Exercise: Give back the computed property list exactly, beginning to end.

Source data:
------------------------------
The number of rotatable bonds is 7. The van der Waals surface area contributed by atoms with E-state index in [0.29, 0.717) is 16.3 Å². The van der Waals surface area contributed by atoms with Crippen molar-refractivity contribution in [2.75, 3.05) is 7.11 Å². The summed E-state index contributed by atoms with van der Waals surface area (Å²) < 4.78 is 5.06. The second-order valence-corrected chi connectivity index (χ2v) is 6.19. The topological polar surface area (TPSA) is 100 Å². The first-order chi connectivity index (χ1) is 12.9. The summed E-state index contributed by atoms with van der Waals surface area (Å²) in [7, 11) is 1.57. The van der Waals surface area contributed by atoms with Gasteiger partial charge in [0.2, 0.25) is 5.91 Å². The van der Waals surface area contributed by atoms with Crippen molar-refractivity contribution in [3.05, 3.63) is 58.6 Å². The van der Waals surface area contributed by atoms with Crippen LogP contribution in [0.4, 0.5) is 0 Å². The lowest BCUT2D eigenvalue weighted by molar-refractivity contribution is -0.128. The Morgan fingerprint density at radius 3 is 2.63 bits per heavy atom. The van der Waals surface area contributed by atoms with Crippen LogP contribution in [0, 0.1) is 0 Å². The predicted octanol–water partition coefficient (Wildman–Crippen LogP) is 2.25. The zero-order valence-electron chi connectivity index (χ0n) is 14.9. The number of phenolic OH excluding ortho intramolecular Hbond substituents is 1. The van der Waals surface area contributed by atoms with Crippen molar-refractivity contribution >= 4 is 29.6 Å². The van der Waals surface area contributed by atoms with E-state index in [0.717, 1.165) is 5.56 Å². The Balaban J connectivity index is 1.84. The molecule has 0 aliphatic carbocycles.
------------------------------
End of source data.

The number of rotatable bonds is 7. The van der Waals surface area contributed by atoms with E-state index in [0.29, 0.717) is 16.3 Å². The van der Waals surface area contributed by atoms with Crippen molar-refractivity contribution in [2.75, 3.05) is 7.11 Å². The summed E-state index contributed by atoms with van der Waals surface area (Å²) < 4.78 is 5.06. The second-order valence-corrected chi connectivity index (χ2v) is 6.19. The topological polar surface area (TPSA) is 100 Å². The first-order chi connectivity index (χ1) is 12.9. The summed E-state index contributed by atoms with van der Waals surface area (Å²) in [7, 11) is 1.57. The van der Waals surface area contributed by atoms with Gasteiger partial charge in [0.2, 0.25) is 5.91 Å². The van der Waals surface area contributed by atoms with Crippen molar-refractivity contribution in [3.05, 3.63) is 58.6 Å². The van der Waals surface area contributed by atoms with Crippen LogP contribution in [0.4, 0.5) is 0 Å². The lowest BCUT2D eigenvalue weighted by molar-refractivity contribution is -0.128. The Morgan fingerprint density at radius 3 is 2.63 bits per heavy atom. The van der Waals surface area contributed by atoms with Crippen LogP contribution in [0, 0.1) is 0 Å². The predicted octanol–water partition coefficient (Wildman–Crippen LogP) is 2.25. The zero-order valence-electron chi connectivity index (χ0n) is 14.9. The number of phenolic OH excluding ortho intramolecular Hbond substituents is 1. The van der Waals surface area contributed by atoms with Crippen molar-refractivity contribution >= 4 is 29.6 Å². The van der Waals surface area contributed by atoms with E-state index in [0.717, 1.165) is 5.56 Å². The Balaban J connectivity index is 1.84. The molecule has 0 aliphatic carbocycles.